In the embodiment shown in FIG. 4, the scaffold 410 is sized and configured to rest adjacent all or a portion of the mitral annulus in the atrium. In the illustrated embodiment (FIG. 4), the scaffold 410 forms an annular body that, at least in part, approximates the shape of the native annulus. For this reason, at least a portion of the scaffold 410 is said to define a pseudo-annulus. The scaffold 410 includes the retaining element 420, which extends from the periphery of the scaffold 410 radially into the pseudo-annulus.

The retaining element 420 is sized and configured (see FIG. 4) to overlay the superior surface of at least one native valve leaflet. In the illustrated embodiment, the retaining element 420 overlays regions of both leaflets. However, the retaining element 420 could be sized, configured, and oriented to overlay all or a portion of one leaflet or both leaflets. The size, configuration, and orientation of the retaining element 420 can vary, depending on patient needs, as will be described in greater detail later.

When installed adjacent a mitral valve annulus, during ventricular systole the retaining element 420 exerts a restraining force on the superior surface of the leaflet or leaflets it overlays, resisting deflection of the leaflet or leaflets into the atrium and preventing leaflet eversion and/or prolapse as well as retrograde flow of blood through the valve during ventricular systole from the ventricle into the atrium. The restraining force also serves to keep valve leaflets tightly shut during peak ventricular systolic pressures. The retaining element 420 thus serves as a “backstop” for the leaflet or leaflets it overlays. During ventricular diastole this restraining force goes to zero and the retaining element 420 does not prevent opening of the native valve leaflet or leaflets during antegrade flow. During ventricular diastole, the native valve leaflet or leaflets open normally so that blood flow occurs from the atrium into the ventricle. The implant 400 thereby restores normal one-way function to the valve.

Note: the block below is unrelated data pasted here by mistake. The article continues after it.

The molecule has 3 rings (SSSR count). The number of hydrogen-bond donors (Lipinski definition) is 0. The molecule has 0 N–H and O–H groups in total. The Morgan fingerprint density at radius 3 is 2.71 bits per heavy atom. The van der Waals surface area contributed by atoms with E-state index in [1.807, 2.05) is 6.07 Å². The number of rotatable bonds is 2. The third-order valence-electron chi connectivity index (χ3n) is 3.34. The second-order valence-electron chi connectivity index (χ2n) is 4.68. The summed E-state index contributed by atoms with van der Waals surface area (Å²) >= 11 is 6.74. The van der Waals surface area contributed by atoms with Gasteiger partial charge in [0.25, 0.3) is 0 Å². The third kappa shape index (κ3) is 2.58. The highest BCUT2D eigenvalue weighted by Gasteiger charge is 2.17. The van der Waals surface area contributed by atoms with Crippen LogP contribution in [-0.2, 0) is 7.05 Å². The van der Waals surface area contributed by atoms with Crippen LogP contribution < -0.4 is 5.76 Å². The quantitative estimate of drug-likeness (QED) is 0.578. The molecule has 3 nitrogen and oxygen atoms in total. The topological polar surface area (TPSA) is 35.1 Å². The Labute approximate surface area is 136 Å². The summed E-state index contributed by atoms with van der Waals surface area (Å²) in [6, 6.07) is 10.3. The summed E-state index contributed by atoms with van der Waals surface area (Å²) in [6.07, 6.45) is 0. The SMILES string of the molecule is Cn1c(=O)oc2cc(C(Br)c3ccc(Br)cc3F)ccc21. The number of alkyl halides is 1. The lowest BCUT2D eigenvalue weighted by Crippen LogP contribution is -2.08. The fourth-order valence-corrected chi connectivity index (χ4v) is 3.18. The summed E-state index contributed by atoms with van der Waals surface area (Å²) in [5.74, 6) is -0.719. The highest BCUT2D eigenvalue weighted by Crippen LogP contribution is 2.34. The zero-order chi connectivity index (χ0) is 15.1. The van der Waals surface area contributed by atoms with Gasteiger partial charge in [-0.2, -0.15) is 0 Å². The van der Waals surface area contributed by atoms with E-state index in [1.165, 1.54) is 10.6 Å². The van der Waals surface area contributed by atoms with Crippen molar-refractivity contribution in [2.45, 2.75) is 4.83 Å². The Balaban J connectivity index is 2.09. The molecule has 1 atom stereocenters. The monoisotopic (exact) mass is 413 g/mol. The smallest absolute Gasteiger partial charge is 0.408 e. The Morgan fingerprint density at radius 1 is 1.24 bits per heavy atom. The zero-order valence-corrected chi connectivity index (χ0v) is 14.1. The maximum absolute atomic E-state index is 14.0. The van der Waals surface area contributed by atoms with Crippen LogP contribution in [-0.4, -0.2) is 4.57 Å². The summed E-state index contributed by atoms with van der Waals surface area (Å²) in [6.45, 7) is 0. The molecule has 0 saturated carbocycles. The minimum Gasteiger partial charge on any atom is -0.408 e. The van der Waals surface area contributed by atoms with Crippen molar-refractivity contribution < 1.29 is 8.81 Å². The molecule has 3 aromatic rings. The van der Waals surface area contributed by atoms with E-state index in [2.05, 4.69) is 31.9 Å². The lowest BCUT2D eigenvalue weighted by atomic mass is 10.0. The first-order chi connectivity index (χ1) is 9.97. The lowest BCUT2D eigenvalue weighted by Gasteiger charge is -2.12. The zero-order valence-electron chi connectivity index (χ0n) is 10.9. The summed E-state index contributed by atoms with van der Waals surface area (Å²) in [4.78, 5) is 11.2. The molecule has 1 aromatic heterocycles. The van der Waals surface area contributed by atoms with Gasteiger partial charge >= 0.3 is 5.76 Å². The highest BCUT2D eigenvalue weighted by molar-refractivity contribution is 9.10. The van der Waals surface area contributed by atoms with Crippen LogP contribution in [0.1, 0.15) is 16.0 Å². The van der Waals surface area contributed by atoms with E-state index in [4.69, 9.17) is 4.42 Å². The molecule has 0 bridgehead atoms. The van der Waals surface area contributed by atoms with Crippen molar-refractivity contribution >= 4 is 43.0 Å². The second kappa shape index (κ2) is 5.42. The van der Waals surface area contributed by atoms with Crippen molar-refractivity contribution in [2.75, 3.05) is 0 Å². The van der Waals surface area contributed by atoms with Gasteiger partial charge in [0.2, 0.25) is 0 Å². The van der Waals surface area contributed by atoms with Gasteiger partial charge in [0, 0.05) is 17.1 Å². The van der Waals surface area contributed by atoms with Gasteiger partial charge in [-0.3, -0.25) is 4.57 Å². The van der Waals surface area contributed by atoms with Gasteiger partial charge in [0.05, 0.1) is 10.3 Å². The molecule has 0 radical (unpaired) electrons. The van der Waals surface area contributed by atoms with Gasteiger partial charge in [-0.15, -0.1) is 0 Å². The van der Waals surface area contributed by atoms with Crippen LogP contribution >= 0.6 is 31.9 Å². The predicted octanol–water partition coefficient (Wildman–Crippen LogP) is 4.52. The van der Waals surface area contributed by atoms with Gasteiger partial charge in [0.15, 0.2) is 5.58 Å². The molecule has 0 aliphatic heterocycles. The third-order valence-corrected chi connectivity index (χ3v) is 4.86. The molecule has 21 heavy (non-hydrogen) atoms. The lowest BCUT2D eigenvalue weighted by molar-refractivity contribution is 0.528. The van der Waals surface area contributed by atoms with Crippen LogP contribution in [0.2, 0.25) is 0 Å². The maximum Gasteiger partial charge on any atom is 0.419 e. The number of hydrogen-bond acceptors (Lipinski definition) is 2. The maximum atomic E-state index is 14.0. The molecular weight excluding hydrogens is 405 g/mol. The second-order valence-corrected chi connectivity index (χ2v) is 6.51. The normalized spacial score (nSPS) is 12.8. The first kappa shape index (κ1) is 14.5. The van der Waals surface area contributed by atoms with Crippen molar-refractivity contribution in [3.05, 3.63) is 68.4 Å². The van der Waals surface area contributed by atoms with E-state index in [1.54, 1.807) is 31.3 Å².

As shown in FIGS. 5 and 6, in the illustrated embodiment, the scaffold 410 and the retaining element 420 are shaped from a continuous length of wire-formed material. The shape and materials of the scaffold 410 and retaining element 420 provide the implant 400 with spring-like characteristics. The retaining element 420 is shaped so that, during ventricular systole, it elastically resists eversion and/or prolapse of the leaflet or leaflets.

2. Fixation of Implants

The spring-like bias of the implant 400 facilitates compliant fixation of the outer periphery of the implant 400 to or near the annulus. The scaffold 410 of the implant 400 dynamically conforms to the shape of the anatomy.

As FIGS. 5 and 6 show, the scaffold 410 can also include supra-annular contact structures 440. The structures 440 are appended to the scaffold 410 to provide multiple contact regions between the implant 400 and the atrial wall, above the valve annulus. The multiple regions of contact that the structures 440 provide uniformly distributes the resting forces of the implant, and help to prevent erosion of the atrial walls and migration of the implant.

Alternatively or in combination with the supra-annular structures 440, the implant 400 can include infra-annular contact struts 430. The struts 430 are appended to the scaffold 410, extending below the plane of the annulus into the ventricular chamber. The struts 430 are preferably configured to extend through the valve orifice on narrow connecting members, so that they will not interfere with the opening and closing of the valve. The struts 430 fix and stabilize the implant within the annulus.